Aspiration of milk was a factor in the death of a three-month-old baby who became ‘inconsolable’ following a feed.
Baby Cormac Lafferty was born with a congenital heart condition in June 2016.
His condition was diagnosed with Tetralogy of Fallot, a combination of four related anomalies that commonly occur together.
Doctors conducted open-heart surgery a month after his birth placing a shunt to direct blood from the heart to the lungs. Pediatric Cardiologist Dr Damien Kenny told a resumed inquest into the baby's death it was ‘miraculous’ he survived the operation.
Baby Cormac returned home to Castlefin, outside Lifford in Co Donegal where he thrived alongside his twin Callum.
His mother Anne-Marie Lafferty returned to Our Lady’s Hospital in Crumlin with baby Cormac in September 2016 for a check-up and doctors admitted the baby due to concerns over his oxygen saturation levels.
Mrs Lafferty previously told the inquest her son was smiling and happy the night before his unexpected death.
Cormac was laughing and smiling at me that night... I fed him and went to bed. Before I left I saw he was sleeping peacefully.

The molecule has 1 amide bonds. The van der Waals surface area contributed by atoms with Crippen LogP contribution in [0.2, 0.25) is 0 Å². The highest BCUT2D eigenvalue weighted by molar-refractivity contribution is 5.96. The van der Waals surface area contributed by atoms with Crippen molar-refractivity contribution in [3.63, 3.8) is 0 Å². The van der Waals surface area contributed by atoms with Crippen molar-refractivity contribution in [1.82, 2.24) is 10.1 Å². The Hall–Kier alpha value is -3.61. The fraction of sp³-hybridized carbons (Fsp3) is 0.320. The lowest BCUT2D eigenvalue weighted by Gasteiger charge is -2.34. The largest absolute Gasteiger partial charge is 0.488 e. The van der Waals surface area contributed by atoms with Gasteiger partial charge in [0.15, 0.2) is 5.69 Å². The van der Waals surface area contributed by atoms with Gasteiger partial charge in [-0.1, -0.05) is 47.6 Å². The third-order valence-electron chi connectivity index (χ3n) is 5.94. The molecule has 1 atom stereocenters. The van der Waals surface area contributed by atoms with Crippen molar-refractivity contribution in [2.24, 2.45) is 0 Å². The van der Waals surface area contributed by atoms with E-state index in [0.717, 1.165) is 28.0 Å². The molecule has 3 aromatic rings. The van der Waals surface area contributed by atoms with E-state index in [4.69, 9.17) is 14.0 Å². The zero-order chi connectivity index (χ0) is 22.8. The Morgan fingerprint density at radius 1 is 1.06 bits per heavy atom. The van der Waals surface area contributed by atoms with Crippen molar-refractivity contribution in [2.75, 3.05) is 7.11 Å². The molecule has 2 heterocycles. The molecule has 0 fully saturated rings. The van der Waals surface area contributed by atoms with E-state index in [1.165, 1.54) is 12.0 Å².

A nurse woke the infant to feed him at 4am on September 10. However, the baby didn’t finish the feed and became unsettled and began ‘crying inconsolably,’ the nurse said.
Morphine was administered to help him relax.
At 4.45am staff sought assistance as his oxygen saturation levels dropped first to 55% and then to 33%. At 6.20am the infant’s condition deteriorated rapidly when his oxygen saturation levels dropped to 20%. An emergency arrest call was made and cardio-pulmonary compressions (CPR) commenced.
Dr Kenny said baby Cormac’s desaturations were intermittent rather than persistent and the medical team were ‘not entirely sure what the cause of this was.’
“When I received the call my main concern as a cardiologist was there was a problem with the shunt,” Dr Kenny said.
Efforts to save Baby Cormac’s life failed and he died shortly before noon on September 10, 2016.
The inquest heard the cause of death was connected to the baby’s heart defect and the aspiration of milk.
The case continues tomorrow when the pathologist is due to appear as a witness before Coroner Dr Myra Cullinane.